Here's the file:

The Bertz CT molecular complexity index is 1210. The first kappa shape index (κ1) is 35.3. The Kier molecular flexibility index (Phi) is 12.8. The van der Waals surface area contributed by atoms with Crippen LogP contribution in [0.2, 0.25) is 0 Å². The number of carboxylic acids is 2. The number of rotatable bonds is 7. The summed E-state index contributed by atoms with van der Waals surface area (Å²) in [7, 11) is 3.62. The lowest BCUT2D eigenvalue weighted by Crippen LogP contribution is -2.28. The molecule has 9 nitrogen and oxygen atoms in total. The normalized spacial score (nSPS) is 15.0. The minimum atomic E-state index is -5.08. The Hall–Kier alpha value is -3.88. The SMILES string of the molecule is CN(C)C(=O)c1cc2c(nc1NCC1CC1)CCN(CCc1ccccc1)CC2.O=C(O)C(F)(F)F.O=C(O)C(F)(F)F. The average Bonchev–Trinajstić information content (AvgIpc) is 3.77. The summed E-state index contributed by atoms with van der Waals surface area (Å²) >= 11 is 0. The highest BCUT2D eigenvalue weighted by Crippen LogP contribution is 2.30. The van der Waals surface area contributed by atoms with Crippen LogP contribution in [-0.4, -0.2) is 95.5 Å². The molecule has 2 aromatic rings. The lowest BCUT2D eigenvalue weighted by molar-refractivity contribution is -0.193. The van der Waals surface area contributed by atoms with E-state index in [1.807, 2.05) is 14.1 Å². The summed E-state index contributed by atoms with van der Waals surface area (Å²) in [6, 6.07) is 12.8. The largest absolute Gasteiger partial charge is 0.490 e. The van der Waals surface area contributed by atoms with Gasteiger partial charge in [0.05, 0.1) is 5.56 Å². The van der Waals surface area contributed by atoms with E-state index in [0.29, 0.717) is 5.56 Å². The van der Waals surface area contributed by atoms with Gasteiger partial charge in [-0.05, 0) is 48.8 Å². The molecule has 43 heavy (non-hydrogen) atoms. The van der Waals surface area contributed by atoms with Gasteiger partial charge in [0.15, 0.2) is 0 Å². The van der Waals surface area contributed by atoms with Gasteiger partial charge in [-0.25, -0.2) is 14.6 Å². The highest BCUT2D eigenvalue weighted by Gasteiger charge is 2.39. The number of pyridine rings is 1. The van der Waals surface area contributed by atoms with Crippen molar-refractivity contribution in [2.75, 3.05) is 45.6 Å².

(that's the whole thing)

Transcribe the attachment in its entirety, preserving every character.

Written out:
The Bertz CT molecular complexity index is 1210. The first kappa shape index (κ1) is 35.3. The Kier molecular flexibility index (Phi) is 12.8. The van der Waals surface area contributed by atoms with Crippen LogP contribution in [0.2, 0.25) is 0 Å². The number of carboxylic acids is 2. The number of rotatable bonds is 7. The summed E-state index contributed by atoms with van der Waals surface area (Å²) in [7, 11) is 3.62. The lowest BCUT2D eigenvalue weighted by Crippen LogP contribution is -2.28. The molecule has 9 nitrogen and oxygen atoms in total. The normalized spacial score (nSPS) is 15.0. The minimum atomic E-state index is -5.08. The Hall–Kier alpha value is -3.88. The SMILES string of the molecule is CN(C)C(=O)c1cc2c(nc1NCC1CC1)CCN(CCc1ccccc1)CC2.O=C(O)C(F)(F)F.O=C(O)C(F)(F)F. The average Bonchev–Trinajstić information content (AvgIpc) is 3.77. The summed E-state index contributed by atoms with van der Waals surface area (Å²) >= 11 is 0. The highest BCUT2D eigenvalue weighted by Crippen LogP contribution is 2.30. The van der Waals surface area contributed by atoms with Crippen LogP contribution in [-0.4, -0.2) is 95.5 Å². The molecule has 2 aromatic rings. The lowest BCUT2D eigenvalue weighted by molar-refractivity contribution is -0.193. The van der Waals surface area contributed by atoms with E-state index in [1.807, 2.05) is 14.1 Å². The summed E-state index contributed by atoms with van der Waals surface area (Å²) in [6, 6.07) is 12.8. The largest absolute Gasteiger partial charge is 0.490 e. The van der Waals surface area contributed by atoms with Gasteiger partial charge in [0.05, 0.1) is 5.56 Å². The van der Waals surface area contributed by atoms with E-state index in [0.29, 0.717) is 5.56 Å². The van der Waals surface area contributed by atoms with Gasteiger partial charge in [-0.05, 0) is 48.8 Å². The molecule has 43 heavy (non-hydrogen) atoms. The van der Waals surface area contributed by atoms with Gasteiger partial charge in [0.15, 0.2) is 0 Å². The van der Waals surface area contributed by atoms with Gasteiger partial charge in [-0.25, -0.2) is 14.6 Å². The highest BCUT2D eigenvalue weighted by Gasteiger charge is 2.39. The number of pyridine rings is 1. The van der Waals surface area contributed by atoms with Crippen molar-refractivity contribution in [2.75, 3.05) is 45.6 Å².